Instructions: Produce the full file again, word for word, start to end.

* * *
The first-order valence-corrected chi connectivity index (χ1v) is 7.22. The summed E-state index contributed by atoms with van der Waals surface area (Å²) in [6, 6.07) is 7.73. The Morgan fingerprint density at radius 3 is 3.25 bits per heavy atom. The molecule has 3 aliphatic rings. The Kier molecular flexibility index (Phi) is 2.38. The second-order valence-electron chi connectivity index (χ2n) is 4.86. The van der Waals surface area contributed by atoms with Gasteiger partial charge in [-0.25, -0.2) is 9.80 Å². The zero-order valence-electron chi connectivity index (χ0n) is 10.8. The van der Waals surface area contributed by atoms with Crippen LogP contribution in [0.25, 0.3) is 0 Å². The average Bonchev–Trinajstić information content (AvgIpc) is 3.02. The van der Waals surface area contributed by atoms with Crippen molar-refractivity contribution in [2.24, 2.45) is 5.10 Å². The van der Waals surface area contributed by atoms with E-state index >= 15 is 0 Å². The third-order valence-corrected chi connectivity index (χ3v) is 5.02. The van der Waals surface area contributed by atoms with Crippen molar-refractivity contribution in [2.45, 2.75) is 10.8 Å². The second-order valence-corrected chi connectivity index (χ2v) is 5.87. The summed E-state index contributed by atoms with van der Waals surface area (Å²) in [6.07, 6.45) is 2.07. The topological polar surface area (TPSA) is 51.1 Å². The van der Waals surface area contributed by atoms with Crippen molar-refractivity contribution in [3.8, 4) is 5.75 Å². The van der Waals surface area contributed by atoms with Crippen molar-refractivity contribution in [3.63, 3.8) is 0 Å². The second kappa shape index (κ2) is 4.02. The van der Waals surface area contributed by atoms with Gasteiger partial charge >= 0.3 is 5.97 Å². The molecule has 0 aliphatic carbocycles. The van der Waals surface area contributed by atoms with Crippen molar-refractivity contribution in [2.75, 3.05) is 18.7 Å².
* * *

The first-order valence-corrected chi connectivity index (χ1v) is 7.22. The summed E-state index contributed by atoms with van der Waals surface area (Å²) in [6, 6.07) is 7.73. The Morgan fingerprint density at radius 3 is 3.25 bits per heavy atom. The molecule has 3 aliphatic rings. The Kier molecular flexibility index (Phi) is 2.38. The second-order valence-electron chi connectivity index (χ2n) is 4.86. The van der Waals surface area contributed by atoms with Gasteiger partial charge in [-0.25, -0.2) is 9.80 Å². The zero-order valence-electron chi connectivity index (χ0n) is 10.8. The van der Waals surface area contributed by atoms with Crippen LogP contribution in [0.25, 0.3) is 0 Å². The average Bonchev–Trinajstić information content (AvgIpc) is 3.02. The van der Waals surface area contributed by atoms with Crippen molar-refractivity contribution in [2.24, 2.45) is 5.10 Å². The van der Waals surface area contributed by atoms with E-state index >= 15 is 0 Å². The third-order valence-corrected chi connectivity index (χ3v) is 5.02. The van der Waals surface area contributed by atoms with Crippen molar-refractivity contribution in [2.45, 2.75) is 10.8 Å². The second-order valence-corrected chi connectivity index (χ2v) is 5.87. The summed E-state index contributed by atoms with van der Waals surface area (Å²) in [6.07, 6.45) is 2.07. The topological polar surface area (TPSA) is 51.1 Å². The van der Waals surface area contributed by atoms with Crippen molar-refractivity contribution in [3.8, 4) is 5.75 Å². The van der Waals surface area contributed by atoms with Crippen molar-refractivity contribution in [3.63, 3.8) is 0 Å². The second kappa shape index (κ2) is 4.02. The van der Waals surface area contributed by atoms with Gasteiger partial charge >= 0.3 is 5.97 Å². The molecule has 0 aliphatic carbocycles. The van der Waals surface area contributed by atoms with Crippen molar-refractivity contribution in [2.75, 3.05) is 18.7 Å².